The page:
Before I provide my personal commentary, I do want to specially recognize Richard Rodzinski for doing an outstanding job of bringing the 2015 Tchaikovsky International Competition to people all around the world. He is someone that I truly respect as an arts leader and his involvement with this competition will only help the competition’s reputation in the future. He did an excellent job when he was the former President of the Van Cliburn International Piano Competition. Fort Worth, Texas’ loss is Russia’s gain.
The Tchaikovsky International Music Competition is one of the largest, most prestigious, and most difficult competition in the world. Everyone who participated is tremendously talented and should be proud of the experience. Unfortunately, politics and “other factors” can influence the final outcome (with an outcome that many can disagree with).
This year’s piano competition was an exciting, but had very different outcome than what many have expected. My preferred rankings would have been as follows:
1. Lucas Debargue (France)
2. George Li (USA)
3. Lukas Geniusas (Russia)
4. Reed Tetzloff (USA)
5. Dmitry Masleev (Russia)
6. Daniel Kharitonov (Russia)
In my book, Sergei Redkin would have not advanced to the finals (instead I would have replaced him with Reed Tetzloff from the USA). Many of the people in the audience has two big favorites – Lucas Debargue and George Li. Both are exceptional artists. Although I felt George Li was a stronger “overall” competitor and did better in the concerto finals, Lucas had the most special “musical quality” that seemed like he was a reincarnation of Samson Francois. Up to the chamber concerto round, I felt Lucas slightly had the edge. However, George Li excelled in all rounds. My reason for placing him slightly behind Lucas is that he needs a little more maturity. Despite the actual results, I was truly happy for George and he represented USA very well. It would have been great to see Lucas be the first ever gold medalist from France.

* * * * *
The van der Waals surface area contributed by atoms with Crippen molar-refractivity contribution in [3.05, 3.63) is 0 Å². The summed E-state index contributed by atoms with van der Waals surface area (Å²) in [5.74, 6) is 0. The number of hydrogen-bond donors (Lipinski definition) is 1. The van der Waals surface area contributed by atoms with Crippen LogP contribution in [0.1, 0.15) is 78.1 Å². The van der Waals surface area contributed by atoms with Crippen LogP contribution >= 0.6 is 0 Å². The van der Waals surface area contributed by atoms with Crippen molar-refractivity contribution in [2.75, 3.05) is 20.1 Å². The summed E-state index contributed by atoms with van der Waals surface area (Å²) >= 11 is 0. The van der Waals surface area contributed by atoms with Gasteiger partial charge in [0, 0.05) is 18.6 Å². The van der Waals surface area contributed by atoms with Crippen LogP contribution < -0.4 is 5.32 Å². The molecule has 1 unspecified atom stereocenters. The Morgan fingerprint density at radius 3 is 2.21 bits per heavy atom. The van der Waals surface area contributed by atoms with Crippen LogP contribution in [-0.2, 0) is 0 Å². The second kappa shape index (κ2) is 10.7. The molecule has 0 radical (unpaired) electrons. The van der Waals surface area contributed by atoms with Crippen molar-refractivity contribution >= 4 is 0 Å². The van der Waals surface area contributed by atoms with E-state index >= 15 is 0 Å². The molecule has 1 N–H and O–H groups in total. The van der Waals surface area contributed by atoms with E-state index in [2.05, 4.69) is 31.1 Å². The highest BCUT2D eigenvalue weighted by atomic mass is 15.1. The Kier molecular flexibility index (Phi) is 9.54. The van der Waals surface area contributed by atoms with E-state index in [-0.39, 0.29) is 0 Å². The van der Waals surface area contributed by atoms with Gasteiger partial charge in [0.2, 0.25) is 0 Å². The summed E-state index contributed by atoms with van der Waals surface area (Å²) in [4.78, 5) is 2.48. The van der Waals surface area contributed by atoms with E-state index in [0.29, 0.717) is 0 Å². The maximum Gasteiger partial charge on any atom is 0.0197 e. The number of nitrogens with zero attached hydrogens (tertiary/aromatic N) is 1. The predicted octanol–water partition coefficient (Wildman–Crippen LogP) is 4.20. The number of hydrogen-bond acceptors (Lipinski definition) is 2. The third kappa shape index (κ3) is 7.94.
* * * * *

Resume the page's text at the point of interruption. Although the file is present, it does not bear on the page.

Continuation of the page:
Similar to the 2011 Violin Competition, this year’s violin competition had no “gold medalist”. There were many incredible violinists and I was glad that I didn’t have to be on the actual jury. My rankings are as follows:
1. Clara-Jumi Kang (South Korea)
2. Haik Kazazyan (Russia)
3. Yu-Chien “Benny” Tseng (Taiwan)
4. Mayu Kishima (Japan)
5. Bonsori Kim (South Korea)
6. Alexandra Conunova (Moldova)